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Unsociable behaviour with other friendly dogs

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Hi all,

I've a 15 month old pup. Female and de-sexed.

Very good nature and pretty laid back.


However I've noticed some unwanted behaviour at the dog park, beach etc..


Generally when a dog comes up to her off leash, (ie a dog park), she gets a little nervous. When a friendly dog ends up getting too close or in her face, no matter how friendly or relaxed the other dog is, she'll start air snapping and growling.


I don't think it's aggression in the sense that it seems to be more nervousness, or fear and she resorts to this mode of "defending" herself against friendly dogs.


It doesn't happen 100% of the time and we've been down to the dog park before where she plays with other dogs.

She could probably be more socialised which I'm trying to do.


Does anyone have any advice on how to reinforce other dogs are friendly and want to play in public places such as beaches, dog parks etc...?

Want to get onto this before an established behaviour occurs.


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I may get disagreement on this, but if my dog were starting to air snap when other dogs approach, I would consider that useful information. To be clear, I most certainly would not encourage it, but I probably wouldn’t correct it either, depending on the dog/circumstances. I would calmly redirect my dog and leave the park, particularly if I were unsure of how the approaching dog would respond to an air snap. Is there some way you can get a play group together with dogs that have similar play styles to yours? Your dog may be telling you she is not comfortable at a dog park with unfamiliar dogs that are rude and invade her space. I don’t really have enough information to determine that this is the case, but you might be doing your dog a favor to consider it.  

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I am of a similar mind as terrecar.

If a dog is invading her space, she has a right to tell him/her to back off. Even if the other dog seems friendly to us (as humans) s/he may have been rude and inappropriate with the dog-dog interactions. It sounds like your dog may not be super confident.

I also recommend reducing the amount of time at dog parks, and if you do bring her to dog-dense play areas, definitely try to monitor the situation and not let her fend for herself.

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Dogs have different play styles and needs. Some dogs aren't that interested in playing with other dogs. Some dogs LOVE it and all levels in between. Dogs communicate with each other in ways that most humans can't see/define.

If your dog doesn't want to play with another dog, don't insist on it. Simply walk away. If your dog has dogs she loves playing with, that's great. Just like human children, and adults for that matter, have humans they like to socialize with and those they don't like to socialize with, dogs have 'friends' and 'get away from me right now' feelings about other dogs.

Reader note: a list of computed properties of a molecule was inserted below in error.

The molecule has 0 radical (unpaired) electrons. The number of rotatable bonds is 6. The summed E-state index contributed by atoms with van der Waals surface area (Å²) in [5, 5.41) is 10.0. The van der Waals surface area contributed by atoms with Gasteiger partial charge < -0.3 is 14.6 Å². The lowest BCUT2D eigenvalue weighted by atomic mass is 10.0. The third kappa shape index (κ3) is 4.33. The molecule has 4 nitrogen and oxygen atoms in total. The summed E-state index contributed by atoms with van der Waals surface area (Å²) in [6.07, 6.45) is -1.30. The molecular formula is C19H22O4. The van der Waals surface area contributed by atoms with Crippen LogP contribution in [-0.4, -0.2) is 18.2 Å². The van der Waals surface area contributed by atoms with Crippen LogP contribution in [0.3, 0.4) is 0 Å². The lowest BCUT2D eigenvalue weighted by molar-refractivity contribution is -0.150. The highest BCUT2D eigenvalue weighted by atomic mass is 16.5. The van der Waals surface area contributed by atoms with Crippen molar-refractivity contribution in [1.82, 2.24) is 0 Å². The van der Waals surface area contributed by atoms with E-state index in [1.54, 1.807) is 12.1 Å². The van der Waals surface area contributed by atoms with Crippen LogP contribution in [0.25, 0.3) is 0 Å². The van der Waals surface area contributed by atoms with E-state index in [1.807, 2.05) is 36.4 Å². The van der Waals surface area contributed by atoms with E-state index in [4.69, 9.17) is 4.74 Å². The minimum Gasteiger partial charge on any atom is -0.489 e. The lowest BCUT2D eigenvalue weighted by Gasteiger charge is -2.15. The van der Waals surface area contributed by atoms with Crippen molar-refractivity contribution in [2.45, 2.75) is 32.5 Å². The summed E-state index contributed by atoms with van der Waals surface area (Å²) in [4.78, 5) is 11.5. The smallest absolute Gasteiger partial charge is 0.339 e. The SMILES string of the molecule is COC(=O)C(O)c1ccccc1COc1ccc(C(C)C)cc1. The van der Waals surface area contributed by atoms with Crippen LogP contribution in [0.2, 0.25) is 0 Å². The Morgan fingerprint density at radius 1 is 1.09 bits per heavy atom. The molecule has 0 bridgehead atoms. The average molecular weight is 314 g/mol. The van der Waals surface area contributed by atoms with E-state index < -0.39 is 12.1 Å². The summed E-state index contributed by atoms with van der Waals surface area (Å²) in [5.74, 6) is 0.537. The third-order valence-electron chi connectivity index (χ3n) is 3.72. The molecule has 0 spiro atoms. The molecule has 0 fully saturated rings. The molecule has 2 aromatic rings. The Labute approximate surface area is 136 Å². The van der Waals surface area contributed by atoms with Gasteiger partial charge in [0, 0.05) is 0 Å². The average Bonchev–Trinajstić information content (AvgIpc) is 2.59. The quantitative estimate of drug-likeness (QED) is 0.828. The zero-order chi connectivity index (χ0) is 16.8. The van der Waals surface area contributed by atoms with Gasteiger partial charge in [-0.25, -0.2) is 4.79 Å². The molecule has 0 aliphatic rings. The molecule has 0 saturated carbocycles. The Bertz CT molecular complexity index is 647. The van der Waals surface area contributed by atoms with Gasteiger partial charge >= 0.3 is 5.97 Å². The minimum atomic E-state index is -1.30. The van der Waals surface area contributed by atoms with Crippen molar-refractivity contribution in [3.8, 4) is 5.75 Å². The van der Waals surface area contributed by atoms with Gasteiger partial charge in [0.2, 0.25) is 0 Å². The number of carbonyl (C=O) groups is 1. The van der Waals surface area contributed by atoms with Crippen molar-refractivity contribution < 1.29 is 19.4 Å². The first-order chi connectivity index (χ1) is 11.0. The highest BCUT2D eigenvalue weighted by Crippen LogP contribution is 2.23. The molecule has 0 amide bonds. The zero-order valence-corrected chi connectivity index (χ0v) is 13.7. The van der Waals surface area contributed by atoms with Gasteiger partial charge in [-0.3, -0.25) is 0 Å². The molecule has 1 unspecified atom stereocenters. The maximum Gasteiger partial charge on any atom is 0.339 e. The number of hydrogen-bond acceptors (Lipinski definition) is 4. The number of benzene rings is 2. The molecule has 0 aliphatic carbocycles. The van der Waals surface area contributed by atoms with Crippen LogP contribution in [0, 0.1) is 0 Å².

Ruth & Gibbs, who seems to love puppies but not adult dogs 

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I have experienced a similar thing with my BC. She's great with 99% of dogs but there is often that 1 random dog she doesn't get on with. I am always conscious to observe her body language, if I see her tail going low and tucking, ears folded all the way back and any lip licking the dog is communicating anxiety. I pull back and do not approach or allow the approach of the other dog. Likewise for the other dog. If she has a raised happy tail, relaxed ears and shows no signs of anxiety through licking I will allow her to approach and greet the other dog. 

From what I've read, BCs can be a bit picky with which dogs they get on with because of things like play styles etc. Mine tends to love most dogs except for the odd intimidating bigger dog (German Shepherd for example). My dog gets on great with higher energy breeds like BCs, Cocker Spaniels, Beagles etc but doesn't get on too well with dogs that are around twice her size. 

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I agree with the above saying that this is not an issue you should try to change. Some dogs, especially border collies (in my experience) are just not friendly with all other dogs. My Jester had literally no interest in any other dog unless it was a border collie. He would ignore and give signals to other dogs to back off, and if they didn't listen to him he would snap, although I always got him away from the other dog if I could before it got to that point. With other border collies he was a bit more friendly but really he was a human-focused dog.

Don't take your dog to dog parks at all. Personally, I hate dog parks and have never felt comfortable there. To me it's like if someone put me into a big cocktail party with a bunch of people I don't know, some of whom are drunk, some of whom are superduper overly friendly to me. I would want out of there fast. If your dog doesn't like socializing with other dogs, don't expect it of her. Let her be who she is.

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I totally agree with the above advice, I currently have one overly friendly border collie, who thinks the world is his best friend, and another who really only plays with his brother, he ignores other dogs and just wants their human to throw something. I have also found border collies to be breed snobs especially with breeds that have a more physical play style like labs and bullys. 
I am also not a fan of dog parks, I like D’elle’s description. 

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